Q: You have already published one quite positive study on mediumship, titled "Anomalous Information Reception by Research Mediums Demonstrated Using a Novel Triple-Blind Protocol" (PDF file), with Dr Gary Schwartz. In that study, you found that "under stringent triple-blind conditions, utilizing a novel summary/global rating scale used by blind raters, evidence for anomalous information reception can be obtained." Indeed, with blind conditions and a binary choice, the results were that "sitters chose the readings intended for them 81% of the time." Since that study, have you found (or been told of) any possible weaknesses which may have contributed to such significant results?

Julie: Initially, some criticism was raised, but once people understood the complexity of the protocol in detail, it became apparent that those issues had been addressed during protocol design. That study successfully controlled for fraud, deception, information so general it could apply to anyone, experimenter cueing, rater bias, and "cold reading." That is, it provided evidence for anomalous information reception (or AIR), the phenomenon in which mediums report accurate and specific information about the deceased without any feedback during the reading, without using deception or fraud, and without any prior knowledge about the deceased or the sitter (the living person wishing to receive messages). The biggest limitation of the study was that it did not rule out psi (telepathy, clairvoyance, and/or precognition) as an explanation for the positive results. The data cannot differentiate between the survival of consciousness hypothesis and theories stating that mediums are using some form of psi ability to gather their information about the deceased. These include the Super-psi and Psychic Reservoir hypotheses.

In order to further test the existence of AIR and to replicate and extend that triple-blind study, we are now collecting data on a follow-up quintuple-blind study funded by the Bial Foundation. We have tightened controls with that new procedure and addressed criticisms regarding, for example, cases in which the first name of a deceased person given to the medium during a reading provides overt evidence about his/her ethnicity, culture, or religion (though that did not occur during the triple-blind study). For those interested, I provide a detailed description of the methods we currently use and the criticisms they address in a recent Journal of Parapsychology paper titled "Contemporary methods used in laboratory-based mediumship research" (available at http://www.windbridge.org/publications.htm). That paper also addresses historically proposed "ideal" studies for determining, once and for all, if AIR is real.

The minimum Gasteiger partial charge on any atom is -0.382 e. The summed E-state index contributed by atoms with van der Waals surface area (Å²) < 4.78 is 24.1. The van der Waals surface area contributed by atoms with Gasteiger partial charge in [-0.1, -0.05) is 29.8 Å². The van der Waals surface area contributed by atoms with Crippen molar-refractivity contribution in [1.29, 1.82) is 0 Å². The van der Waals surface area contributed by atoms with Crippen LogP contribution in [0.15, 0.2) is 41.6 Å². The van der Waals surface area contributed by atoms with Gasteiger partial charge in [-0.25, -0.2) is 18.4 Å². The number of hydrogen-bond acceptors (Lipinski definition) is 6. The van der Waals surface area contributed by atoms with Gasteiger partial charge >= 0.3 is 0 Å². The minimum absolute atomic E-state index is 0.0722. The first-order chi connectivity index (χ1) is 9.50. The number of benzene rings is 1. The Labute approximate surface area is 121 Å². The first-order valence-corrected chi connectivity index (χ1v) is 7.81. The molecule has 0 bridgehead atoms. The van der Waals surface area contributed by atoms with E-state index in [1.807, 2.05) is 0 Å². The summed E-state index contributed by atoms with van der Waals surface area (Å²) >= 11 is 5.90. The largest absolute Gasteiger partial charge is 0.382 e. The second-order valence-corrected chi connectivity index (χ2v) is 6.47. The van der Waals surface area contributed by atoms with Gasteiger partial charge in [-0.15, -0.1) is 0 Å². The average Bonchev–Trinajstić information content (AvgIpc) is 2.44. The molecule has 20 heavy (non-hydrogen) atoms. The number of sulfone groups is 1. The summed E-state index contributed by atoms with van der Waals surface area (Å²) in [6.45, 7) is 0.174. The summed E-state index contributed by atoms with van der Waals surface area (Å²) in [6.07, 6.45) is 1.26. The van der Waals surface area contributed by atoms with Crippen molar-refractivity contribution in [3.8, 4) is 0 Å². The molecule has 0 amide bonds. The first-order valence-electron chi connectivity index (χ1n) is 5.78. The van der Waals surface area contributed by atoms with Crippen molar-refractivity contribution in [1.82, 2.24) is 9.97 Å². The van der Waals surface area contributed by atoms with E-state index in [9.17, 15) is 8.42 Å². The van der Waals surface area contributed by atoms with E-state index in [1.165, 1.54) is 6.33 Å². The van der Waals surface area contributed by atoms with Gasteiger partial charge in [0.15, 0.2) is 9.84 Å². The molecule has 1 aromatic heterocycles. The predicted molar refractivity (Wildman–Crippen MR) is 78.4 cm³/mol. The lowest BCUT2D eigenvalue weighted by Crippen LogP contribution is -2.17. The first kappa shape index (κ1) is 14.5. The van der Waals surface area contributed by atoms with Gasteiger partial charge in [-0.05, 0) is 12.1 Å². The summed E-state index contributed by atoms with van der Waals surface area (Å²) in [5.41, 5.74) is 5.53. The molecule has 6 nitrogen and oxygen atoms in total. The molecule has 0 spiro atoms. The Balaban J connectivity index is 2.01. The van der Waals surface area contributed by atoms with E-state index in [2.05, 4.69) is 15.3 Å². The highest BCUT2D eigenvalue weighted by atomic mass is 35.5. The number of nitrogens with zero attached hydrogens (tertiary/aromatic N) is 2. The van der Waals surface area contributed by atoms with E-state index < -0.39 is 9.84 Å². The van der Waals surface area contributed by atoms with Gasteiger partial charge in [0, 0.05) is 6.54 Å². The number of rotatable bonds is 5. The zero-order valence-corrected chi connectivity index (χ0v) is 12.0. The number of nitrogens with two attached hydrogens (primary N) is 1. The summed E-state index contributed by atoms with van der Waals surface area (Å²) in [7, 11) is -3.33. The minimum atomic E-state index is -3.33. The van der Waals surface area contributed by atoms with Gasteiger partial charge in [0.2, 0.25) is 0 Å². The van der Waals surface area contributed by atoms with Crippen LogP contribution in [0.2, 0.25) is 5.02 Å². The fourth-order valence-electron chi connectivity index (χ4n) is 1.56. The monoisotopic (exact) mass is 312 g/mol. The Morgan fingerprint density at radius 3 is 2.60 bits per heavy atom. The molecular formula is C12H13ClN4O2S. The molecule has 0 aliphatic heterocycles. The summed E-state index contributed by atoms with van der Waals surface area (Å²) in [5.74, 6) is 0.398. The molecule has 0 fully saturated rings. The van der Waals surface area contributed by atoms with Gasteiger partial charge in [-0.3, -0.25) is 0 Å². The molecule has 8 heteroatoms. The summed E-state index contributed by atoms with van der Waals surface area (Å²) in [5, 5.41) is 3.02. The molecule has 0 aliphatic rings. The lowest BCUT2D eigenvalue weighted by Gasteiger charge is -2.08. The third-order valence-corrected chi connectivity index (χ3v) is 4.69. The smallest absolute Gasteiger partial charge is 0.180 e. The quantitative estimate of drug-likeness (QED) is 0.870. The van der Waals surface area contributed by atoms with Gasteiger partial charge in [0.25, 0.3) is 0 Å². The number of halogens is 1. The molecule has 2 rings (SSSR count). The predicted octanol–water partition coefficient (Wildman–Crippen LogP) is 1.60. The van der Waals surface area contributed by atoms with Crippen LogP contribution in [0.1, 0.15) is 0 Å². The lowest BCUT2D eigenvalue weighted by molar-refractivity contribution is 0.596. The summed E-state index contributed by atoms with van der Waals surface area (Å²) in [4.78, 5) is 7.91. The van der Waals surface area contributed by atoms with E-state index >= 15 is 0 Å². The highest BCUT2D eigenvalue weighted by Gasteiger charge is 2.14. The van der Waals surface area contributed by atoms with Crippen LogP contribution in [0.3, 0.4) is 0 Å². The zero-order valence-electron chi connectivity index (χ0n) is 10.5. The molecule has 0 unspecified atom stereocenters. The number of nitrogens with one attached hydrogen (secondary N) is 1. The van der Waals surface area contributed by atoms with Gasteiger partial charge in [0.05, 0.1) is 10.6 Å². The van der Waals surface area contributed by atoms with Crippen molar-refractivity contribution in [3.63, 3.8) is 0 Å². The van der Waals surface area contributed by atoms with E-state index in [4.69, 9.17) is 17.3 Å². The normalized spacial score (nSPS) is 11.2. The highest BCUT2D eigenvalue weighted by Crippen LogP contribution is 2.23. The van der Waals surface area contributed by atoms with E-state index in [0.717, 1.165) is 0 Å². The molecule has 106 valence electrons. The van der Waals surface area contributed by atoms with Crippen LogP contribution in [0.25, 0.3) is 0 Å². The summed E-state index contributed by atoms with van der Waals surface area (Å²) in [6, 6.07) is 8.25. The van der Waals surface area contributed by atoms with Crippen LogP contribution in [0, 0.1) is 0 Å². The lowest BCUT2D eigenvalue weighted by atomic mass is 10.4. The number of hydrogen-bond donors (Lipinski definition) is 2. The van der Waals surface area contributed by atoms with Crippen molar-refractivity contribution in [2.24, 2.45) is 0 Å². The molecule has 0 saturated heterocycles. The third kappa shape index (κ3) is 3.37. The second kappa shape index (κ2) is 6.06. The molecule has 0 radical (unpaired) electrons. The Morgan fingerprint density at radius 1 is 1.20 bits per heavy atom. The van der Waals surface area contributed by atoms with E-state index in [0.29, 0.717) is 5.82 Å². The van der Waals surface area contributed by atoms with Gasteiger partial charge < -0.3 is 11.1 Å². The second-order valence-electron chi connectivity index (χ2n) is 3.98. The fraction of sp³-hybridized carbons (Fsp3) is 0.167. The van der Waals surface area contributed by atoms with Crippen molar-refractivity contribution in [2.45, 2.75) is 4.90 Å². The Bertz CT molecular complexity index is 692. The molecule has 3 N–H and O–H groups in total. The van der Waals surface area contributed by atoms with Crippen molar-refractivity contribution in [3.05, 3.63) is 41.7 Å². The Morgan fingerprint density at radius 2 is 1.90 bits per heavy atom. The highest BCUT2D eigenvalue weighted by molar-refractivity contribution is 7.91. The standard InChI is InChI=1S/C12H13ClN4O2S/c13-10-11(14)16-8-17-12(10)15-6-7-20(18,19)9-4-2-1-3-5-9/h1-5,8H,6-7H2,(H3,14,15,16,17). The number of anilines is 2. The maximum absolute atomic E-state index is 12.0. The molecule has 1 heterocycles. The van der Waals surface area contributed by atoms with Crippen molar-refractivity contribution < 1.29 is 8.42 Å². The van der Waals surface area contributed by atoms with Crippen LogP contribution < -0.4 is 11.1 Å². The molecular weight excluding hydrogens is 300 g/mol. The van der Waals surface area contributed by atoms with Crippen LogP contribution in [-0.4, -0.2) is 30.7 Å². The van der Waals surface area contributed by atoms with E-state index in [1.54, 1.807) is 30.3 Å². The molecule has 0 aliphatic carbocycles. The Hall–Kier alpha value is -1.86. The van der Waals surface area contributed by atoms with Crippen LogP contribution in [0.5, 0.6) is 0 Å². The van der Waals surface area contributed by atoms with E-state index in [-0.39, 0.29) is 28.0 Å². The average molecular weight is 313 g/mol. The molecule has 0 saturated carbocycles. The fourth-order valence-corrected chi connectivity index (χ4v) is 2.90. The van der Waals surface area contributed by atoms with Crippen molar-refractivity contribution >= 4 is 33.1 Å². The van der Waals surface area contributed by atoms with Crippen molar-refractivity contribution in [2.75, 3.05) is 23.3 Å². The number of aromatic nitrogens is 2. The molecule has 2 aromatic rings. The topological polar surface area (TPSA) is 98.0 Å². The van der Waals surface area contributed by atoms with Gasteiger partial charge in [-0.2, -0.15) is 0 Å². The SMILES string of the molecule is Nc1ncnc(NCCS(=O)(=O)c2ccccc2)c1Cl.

Q: A common debate over the past century in the psychical research community has been whether 'genuine' positive results are due to the 'spirit' hypothesis, or the 'super-psi' explanation. You do mention this briefly in the paper above, offering mainly opinion on which way the data leans. Though you seem to be concentrating at the moment simply on finding evidence for 'Anomalous Information Reception' (AIR), I wondered whether you think there is a scientific protocol that could move the debate beyond this impasse?

Julie: Actually, because the proof-focused research described above cannot differentiate between survival and psi, we are also engaged in process-focused research in which we are examining the mediums' experiences during mediumship readings compared to psychic readings for the living in which telepathy, clairvoyance, and/or precognition are used. Our Windbridge Certified Research Mediums (WCRMs) perform psychic readings for clients as well as mediumship readings and, when asked, report being able to clearly distinguish between the two experiences. My favorite quote about this from a WCRM is "a psychic reading is like reading a book... a mediumship reading is like seeing a play." Dr. Adam Rock and I have published both qualitative and quantitative studies in this area and are currently attempting to find support for the next step: a blinded, quantitative study of mediums' experiences during the two types of readings.

Q: When it comes to research on the talents of mediums, I've always wondered whether pure statistics doesn't offer a true test of a reading, especially when it comes to 'dazzle shots'. That is, is there a scientifically valid way of evaluating sensationally specific information? I'm thinking here of a situation where a medium might get 9 out of 10 items wrong (or just be vague), but then 'hit a home run' with a highly specific piece of information that identifies the discarnate perfectly.